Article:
Noel, Noel, Noel, Noel
Born is the King of Israel

They looked up high and saw a star
Shining in the east beyond them far
And to the earth it gave great light
This is how it went through the day and the night

Noel, Noel, Noel, Noel
Born is the King of Israel

May we know well this child who came
He who knows us all by heart and by name
And love His word and trust His grace
So that when we see Him face to face

We’ll know Him well, Know well, Noel. Noel
Born is the King of Israel

Noel, Noel, Noel, Noel
Born is the King
Born is the King
Born is the King of Israel

One summer day, when our children were young and we had gone to Pittsburgh for summer vacation, we were sitting in a booth at the Baskin Robbins Ice Cream shop in Bethel Park. I was sitting on the outside edge, licking away at my cone. The glass door opened and a couple customers walked in, headed to the counter to order. One of my kids said something funny and I started laughing. From the corner of my eye I saw the woman at the counter, who had just walked in, turn toward me and exclaim; “Cori Hansen?” I looked at her, squinted my eyes for just a moment to query my lethargic brain, and then called out “Erica Saylor!”

One of my dearest friends from Jr High and High School, we had not seen each other for decades. I looked markedly different. So did she. I had gained all the weight she had lost and more, and there was no way she would have recognized me when she saw me at first glance. But she knew me by my laughter. It was such a joy to reconnect. We have remained in contact since, with much love crossing the miles between us.

We get to knowing someone so intimately when we share moments together. This is the kind of knowing not available in book learning alone. It requires personal interaction.

I know - in the internal place where meaningful knowing is warmed and safely kept – that I will one day see my Lord and Savior face to face. I pray I will recognize Him. And I pray He will also know me, by my laughter as much as my tears.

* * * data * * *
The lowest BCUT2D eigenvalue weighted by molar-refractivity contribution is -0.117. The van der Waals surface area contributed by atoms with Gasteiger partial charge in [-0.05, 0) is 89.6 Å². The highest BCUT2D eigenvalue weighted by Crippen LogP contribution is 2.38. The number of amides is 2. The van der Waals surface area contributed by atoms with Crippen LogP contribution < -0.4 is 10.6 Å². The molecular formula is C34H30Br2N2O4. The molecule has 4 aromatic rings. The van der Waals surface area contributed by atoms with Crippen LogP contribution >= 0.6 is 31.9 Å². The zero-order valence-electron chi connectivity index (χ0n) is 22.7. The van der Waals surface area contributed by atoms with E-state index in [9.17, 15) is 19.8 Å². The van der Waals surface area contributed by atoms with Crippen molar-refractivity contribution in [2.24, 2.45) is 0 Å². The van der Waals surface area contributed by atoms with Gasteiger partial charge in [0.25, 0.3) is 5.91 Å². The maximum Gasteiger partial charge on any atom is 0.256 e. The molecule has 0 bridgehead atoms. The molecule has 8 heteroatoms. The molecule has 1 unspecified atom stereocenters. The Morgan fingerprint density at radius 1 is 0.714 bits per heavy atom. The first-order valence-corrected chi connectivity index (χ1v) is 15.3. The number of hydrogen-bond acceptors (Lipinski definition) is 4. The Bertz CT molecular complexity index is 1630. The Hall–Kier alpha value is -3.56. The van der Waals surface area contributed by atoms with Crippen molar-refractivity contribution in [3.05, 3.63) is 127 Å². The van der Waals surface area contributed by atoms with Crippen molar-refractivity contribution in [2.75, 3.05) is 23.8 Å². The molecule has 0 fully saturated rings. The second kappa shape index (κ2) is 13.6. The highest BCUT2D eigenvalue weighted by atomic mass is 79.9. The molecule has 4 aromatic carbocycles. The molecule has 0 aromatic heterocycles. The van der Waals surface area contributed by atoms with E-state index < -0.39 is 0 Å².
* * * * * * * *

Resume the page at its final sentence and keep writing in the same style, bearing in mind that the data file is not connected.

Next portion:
1. I just shake my head. To me, writing is breathing. Sometimes I do it beautifully. Sometimes not. I don't find this remarkable. In fact, I expect it from other people - like breathing. I expect to read them and find in the flow of words the ease and color I expect of my own (when I'm not awful). I was an English teacher. I know better. Writing is not like breathing. It's a complex, almost miraculous - no - miraculous thing. And when most people try it, they approach it with fear.

    I read these things you write at these magic, mind dislocated hours of the night, and when I come to the end of each one, I sit back and take a breath. At first, I don't recognize the gift, because you write (sound) the way I expect writing to sound. And then - and then you do something that just leaves me feeling like I have seen something perfect in grace, and I am left amazed at the skill of it.

    But it isn't skill, really. It's just you. This is your voice. As beautiful a voice as any I have ever heard at any time. The Mike Dowdle of voices. I want you to read Elizabeth Gouge. The Dean's Watch. Her voice is different than yours, but not by much. Beautiful. Beautiful. Balanced, with an ease of arc that is peculiar and deeply right.

    And that, I know well.

  2. Cori- you write so beautifully. It is a gift. I wish I could make my words flow with ease like you do.

    I was excited to read this post because I was so touched when you sang this at your annual concert. You talked about knowing Christ personally. Interestingly as you sang I heard the word differently thank I ever had before.

    As you sang noel- I thought that you were saying know- EL. EL being the hewbrew name for God. (maybe you meant this- and I am just pointing out the obvious.)

    so either know (Him) well, or know EL, it brought beautiful meaning to this song that I had never before appreciated.

    I think it is my new favorite Christmas song (right behind Heavenly Choirs and Wise Men Seek Him Still.)

    Love you.